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CHAPTER 4

Simple random sampling is illustrated in the following study of mothers’strategies for influencing their children’s schooling.

:‘: :,

provided by the principal of the school.” (Baker 1986, p. 157)

mothers

and SteVensQn,

Systematic Sampling In systematic sampling every

nth

element is se-

lected from a list of all elements in the population, beginning with a randomly selected element. Thus, if there is a need to select 100 sub- jects from a population of 50,000, every nth element would correspond to every 500th subject. The first element is selected randomly. In this ample that would be some number between 1 and 500. Suppose 240 were randomly selected as a starting point. The first subject chosen for the sample would be the 240th name on a list, the next subject would be

ex-

the

then the

1,24Oth,

and so on until 100 subjects were selected.

Systematic sampling is virtually the same as simple random sampling. It

is certainly much

more

convenient.

There is a possible weakness in systematic sampling if the list of cases in the population is arranged in a systematic pattern. For instance, if a list of fourth-graders in a school division is arranged by and students in the classrooms are listed from high to low ability, there

cla.ssroom

is a cyclical pattern in the list (referred to

as ~tiodicit~).

If

every

nth sub

that is selected corresponds to the pattern, the sample would repre- sent only a certain level of ability and would not be representative of the

ject

population. Alphabetical lists do not usually create suitable for choosing subjects systematically.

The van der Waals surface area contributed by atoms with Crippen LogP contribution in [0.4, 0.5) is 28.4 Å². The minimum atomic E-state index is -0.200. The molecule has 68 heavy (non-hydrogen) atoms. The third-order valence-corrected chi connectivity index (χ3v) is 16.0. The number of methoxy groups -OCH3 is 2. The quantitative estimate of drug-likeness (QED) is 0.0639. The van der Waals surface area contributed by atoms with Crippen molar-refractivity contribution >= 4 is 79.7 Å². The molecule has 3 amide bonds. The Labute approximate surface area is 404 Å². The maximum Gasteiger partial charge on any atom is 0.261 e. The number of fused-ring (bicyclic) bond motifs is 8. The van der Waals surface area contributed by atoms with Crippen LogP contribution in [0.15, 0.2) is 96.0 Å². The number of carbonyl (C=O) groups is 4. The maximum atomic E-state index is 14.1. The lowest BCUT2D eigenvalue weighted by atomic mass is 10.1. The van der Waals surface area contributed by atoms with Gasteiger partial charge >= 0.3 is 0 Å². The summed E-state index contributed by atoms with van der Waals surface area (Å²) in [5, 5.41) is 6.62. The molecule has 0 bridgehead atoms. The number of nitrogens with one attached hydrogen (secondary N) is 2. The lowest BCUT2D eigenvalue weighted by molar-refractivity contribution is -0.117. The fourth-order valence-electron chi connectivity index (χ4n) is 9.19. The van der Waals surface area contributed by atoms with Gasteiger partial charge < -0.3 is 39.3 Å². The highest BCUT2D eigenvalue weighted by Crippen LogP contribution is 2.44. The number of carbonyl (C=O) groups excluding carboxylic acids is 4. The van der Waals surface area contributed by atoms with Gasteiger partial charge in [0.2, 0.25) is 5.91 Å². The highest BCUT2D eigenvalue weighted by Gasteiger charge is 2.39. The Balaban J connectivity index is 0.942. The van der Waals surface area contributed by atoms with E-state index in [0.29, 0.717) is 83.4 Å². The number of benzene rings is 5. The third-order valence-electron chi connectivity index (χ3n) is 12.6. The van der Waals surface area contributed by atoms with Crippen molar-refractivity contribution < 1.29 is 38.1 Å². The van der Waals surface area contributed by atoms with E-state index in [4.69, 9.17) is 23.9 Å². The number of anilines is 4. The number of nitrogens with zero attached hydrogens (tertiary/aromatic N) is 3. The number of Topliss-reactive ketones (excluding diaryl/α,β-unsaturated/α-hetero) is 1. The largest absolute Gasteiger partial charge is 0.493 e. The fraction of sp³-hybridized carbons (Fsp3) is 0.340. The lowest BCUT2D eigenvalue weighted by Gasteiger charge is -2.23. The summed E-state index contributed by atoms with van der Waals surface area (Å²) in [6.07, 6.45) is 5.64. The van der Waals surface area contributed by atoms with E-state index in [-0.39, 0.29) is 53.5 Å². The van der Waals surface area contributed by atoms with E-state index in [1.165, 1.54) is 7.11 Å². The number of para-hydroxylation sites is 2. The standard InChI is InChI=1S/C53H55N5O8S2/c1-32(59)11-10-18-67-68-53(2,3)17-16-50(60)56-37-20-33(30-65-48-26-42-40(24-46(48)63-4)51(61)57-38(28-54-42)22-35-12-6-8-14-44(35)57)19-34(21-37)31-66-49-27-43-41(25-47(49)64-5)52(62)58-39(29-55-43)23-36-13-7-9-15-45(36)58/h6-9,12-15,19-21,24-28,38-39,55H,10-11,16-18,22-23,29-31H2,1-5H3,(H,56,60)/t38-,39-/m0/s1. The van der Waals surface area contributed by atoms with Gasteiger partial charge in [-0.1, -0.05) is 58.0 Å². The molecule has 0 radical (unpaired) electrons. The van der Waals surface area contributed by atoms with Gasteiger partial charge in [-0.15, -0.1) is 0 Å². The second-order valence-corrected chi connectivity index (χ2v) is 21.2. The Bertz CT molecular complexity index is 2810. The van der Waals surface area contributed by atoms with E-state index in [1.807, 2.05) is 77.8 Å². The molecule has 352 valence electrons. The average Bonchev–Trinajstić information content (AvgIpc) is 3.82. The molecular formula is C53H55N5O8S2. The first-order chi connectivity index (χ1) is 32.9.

periodicity

and are

Stratified Sampling A modification of either simple random or system- atic sampling is first to divide the population into homogeneous sub- groups and then select subjects from each subgroup, using simple ran- dom or systematic procedures, rather than the population as a whole. This is termed stratified sampling. The strata are the subgroups. Strati- fied sampling is used primarily for two reasons. First, as long the sub- groups are identified by a variable related to the dependent variable in the research (e.g., socioeconomic status in a study of achievement) and

as

results in

more

homogeneous groups, the sample will be

more

repre-

sentative of the population than if taken from the population as a whole. This result reduces error and means that a smaller sample can be chosen.

member selected.

systematic tih

sampling: the population is

of

Every

Stratified

sampling: selected from Strata

Subjects are

or

groups

of

the population.

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